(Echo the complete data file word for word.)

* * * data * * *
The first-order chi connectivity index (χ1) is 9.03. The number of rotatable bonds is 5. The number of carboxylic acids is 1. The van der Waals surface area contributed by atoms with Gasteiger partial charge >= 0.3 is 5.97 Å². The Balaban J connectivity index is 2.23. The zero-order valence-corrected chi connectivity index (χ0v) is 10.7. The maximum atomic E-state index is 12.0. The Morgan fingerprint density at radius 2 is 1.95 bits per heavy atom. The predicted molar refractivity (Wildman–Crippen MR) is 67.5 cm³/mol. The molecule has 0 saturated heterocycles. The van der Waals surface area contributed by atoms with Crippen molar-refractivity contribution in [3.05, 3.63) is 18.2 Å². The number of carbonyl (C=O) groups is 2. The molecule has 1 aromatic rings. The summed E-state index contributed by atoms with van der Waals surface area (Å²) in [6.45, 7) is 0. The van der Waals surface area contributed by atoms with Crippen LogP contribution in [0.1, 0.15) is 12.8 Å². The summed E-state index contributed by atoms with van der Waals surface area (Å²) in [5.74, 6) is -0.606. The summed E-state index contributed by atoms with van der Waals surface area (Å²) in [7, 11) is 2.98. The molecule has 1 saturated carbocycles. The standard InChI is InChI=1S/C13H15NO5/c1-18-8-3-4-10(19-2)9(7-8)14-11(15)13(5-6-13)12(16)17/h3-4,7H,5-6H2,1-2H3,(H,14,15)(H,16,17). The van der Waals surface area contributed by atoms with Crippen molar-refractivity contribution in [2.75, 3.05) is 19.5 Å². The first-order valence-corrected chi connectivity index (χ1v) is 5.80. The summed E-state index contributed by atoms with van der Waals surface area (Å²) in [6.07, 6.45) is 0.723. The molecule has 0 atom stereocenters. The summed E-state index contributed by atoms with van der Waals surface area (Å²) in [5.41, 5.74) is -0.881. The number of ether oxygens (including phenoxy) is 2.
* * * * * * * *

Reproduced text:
The first-order chi connectivity index (χ1) is 9.03. The number of rotatable bonds is 5. The number of carboxylic acids is 1. The van der Waals surface area contributed by atoms with Gasteiger partial charge >= 0.3 is 5.97 Å². The Balaban J connectivity index is 2.23. The zero-order valence-corrected chi connectivity index (χ0v) is 10.7. The maximum atomic E-state index is 12.0. The Morgan fingerprint density at radius 2 is 1.95 bits per heavy atom. The predicted molar refractivity (Wildman–Crippen MR) is 67.5 cm³/mol. The molecule has 0 saturated heterocycles. The van der Waals surface area contributed by atoms with Crippen molar-refractivity contribution in [3.05, 3.63) is 18.2 Å². The number of carbonyl (C=O) groups is 2. The molecule has 1 aromatic rings. The summed E-state index contributed by atoms with van der Waals surface area (Å²) in [6.45, 7) is 0. The van der Waals surface area contributed by atoms with Crippen LogP contribution in [0.1, 0.15) is 12.8 Å². The summed E-state index contributed by atoms with van der Waals surface area (Å²) in [5.74, 6) is -0.606. The summed E-state index contributed by atoms with van der Waals surface area (Å²) in [7, 11) is 2.98. The molecule has 1 saturated carbocycles. The standard InChI is InChI=1S/C13H15NO5/c1-18-8-3-4-10(19-2)9(7-8)14-11(15)13(5-6-13)12(16)17/h3-4,7H,5-6H2,1-2H3,(H,14,15)(H,16,17). The van der Waals surface area contributed by atoms with Crippen molar-refractivity contribution in [2.75, 3.05) is 19.5 Å². The first-order valence-corrected chi connectivity index (χ1v) is 5.80. The summed E-state index contributed by atoms with van der Waals surface area (Å²) in [6.07, 6.45) is 0.723. The molecule has 0 atom stereocenters. The summed E-state index contributed by atoms with van der Waals surface area (Å²) in [5.41, 5.74) is -0.881. The number of ether oxygens (including phenoxy) is 2.